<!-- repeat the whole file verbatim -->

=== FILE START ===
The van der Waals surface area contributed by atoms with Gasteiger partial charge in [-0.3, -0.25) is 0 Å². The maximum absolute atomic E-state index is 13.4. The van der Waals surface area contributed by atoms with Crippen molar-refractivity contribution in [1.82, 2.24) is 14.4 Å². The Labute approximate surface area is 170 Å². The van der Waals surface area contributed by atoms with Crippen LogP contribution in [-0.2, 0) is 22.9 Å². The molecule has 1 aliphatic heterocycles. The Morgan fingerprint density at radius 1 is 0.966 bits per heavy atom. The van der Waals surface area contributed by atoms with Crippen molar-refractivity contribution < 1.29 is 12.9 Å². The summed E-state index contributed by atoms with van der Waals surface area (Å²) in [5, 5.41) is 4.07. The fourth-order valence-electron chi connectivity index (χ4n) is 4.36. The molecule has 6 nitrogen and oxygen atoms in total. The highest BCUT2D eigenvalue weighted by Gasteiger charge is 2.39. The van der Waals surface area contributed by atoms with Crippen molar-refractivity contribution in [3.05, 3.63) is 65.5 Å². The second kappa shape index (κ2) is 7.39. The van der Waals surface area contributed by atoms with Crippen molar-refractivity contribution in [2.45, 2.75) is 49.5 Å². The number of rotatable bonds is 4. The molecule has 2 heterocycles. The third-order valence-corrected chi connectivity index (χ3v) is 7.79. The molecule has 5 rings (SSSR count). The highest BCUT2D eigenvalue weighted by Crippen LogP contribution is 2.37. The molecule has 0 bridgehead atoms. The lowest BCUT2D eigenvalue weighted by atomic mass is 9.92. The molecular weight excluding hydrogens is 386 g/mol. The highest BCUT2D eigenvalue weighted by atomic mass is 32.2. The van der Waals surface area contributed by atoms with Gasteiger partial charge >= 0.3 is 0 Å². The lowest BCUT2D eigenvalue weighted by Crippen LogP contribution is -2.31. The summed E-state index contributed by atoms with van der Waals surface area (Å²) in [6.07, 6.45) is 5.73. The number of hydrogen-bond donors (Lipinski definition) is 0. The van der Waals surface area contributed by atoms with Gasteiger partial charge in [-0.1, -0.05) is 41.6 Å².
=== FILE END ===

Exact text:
The van der Waals surface area contributed by atoms with Gasteiger partial charge in [-0.3, -0.25) is 0 Å². The maximum absolute atomic E-state index is 13.4. The van der Waals surface area contributed by atoms with Crippen molar-refractivity contribution in [1.82, 2.24) is 14.4 Å². The Labute approximate surface area is 170 Å². The van der Waals surface area contributed by atoms with Crippen LogP contribution in [-0.2, 0) is 22.9 Å². The molecule has 1 aliphatic heterocycles. The Morgan fingerprint density at radius 1 is 0.966 bits per heavy atom. The van der Waals surface area contributed by atoms with Crippen molar-refractivity contribution < 1.29 is 12.9 Å². The summed E-state index contributed by atoms with van der Waals surface area (Å²) in [5, 5.41) is 4.07. The fourth-order valence-electron chi connectivity index (χ4n) is 4.36. The molecule has 6 nitrogen and oxygen atoms in total. The highest BCUT2D eigenvalue weighted by Gasteiger charge is 2.39. The van der Waals surface area contributed by atoms with Crippen molar-refractivity contribution in [3.05, 3.63) is 65.5 Å². The second kappa shape index (κ2) is 7.39. The van der Waals surface area contributed by atoms with Crippen molar-refractivity contribution in [2.45, 2.75) is 49.5 Å². The number of rotatable bonds is 4. The molecule has 2 heterocycles. The third-order valence-corrected chi connectivity index (χ3v) is 7.79. The molecule has 5 rings (SSSR count). The highest BCUT2D eigenvalue weighted by Crippen LogP contribution is 2.37. The molecule has 0 bridgehead atoms. The lowest BCUT2D eigenvalue weighted by atomic mass is 9.92. The molecular weight excluding hydrogens is 386 g/mol. The highest BCUT2D eigenvalue weighted by atomic mass is 32.2. The van der Waals surface area contributed by atoms with Gasteiger partial charge >= 0.3 is 0 Å². The lowest BCUT2D eigenvalue weighted by Crippen LogP contribution is -2.31. The summed E-state index contributed by atoms with van der Waals surface area (Å²) in [6.07, 6.45) is 5.73. The number of hydrogen-bond donors (Lipinski definition) is 0. The van der Waals surface area contributed by atoms with Gasteiger partial charge in [-0.1, -0.05) is 41.6 Å².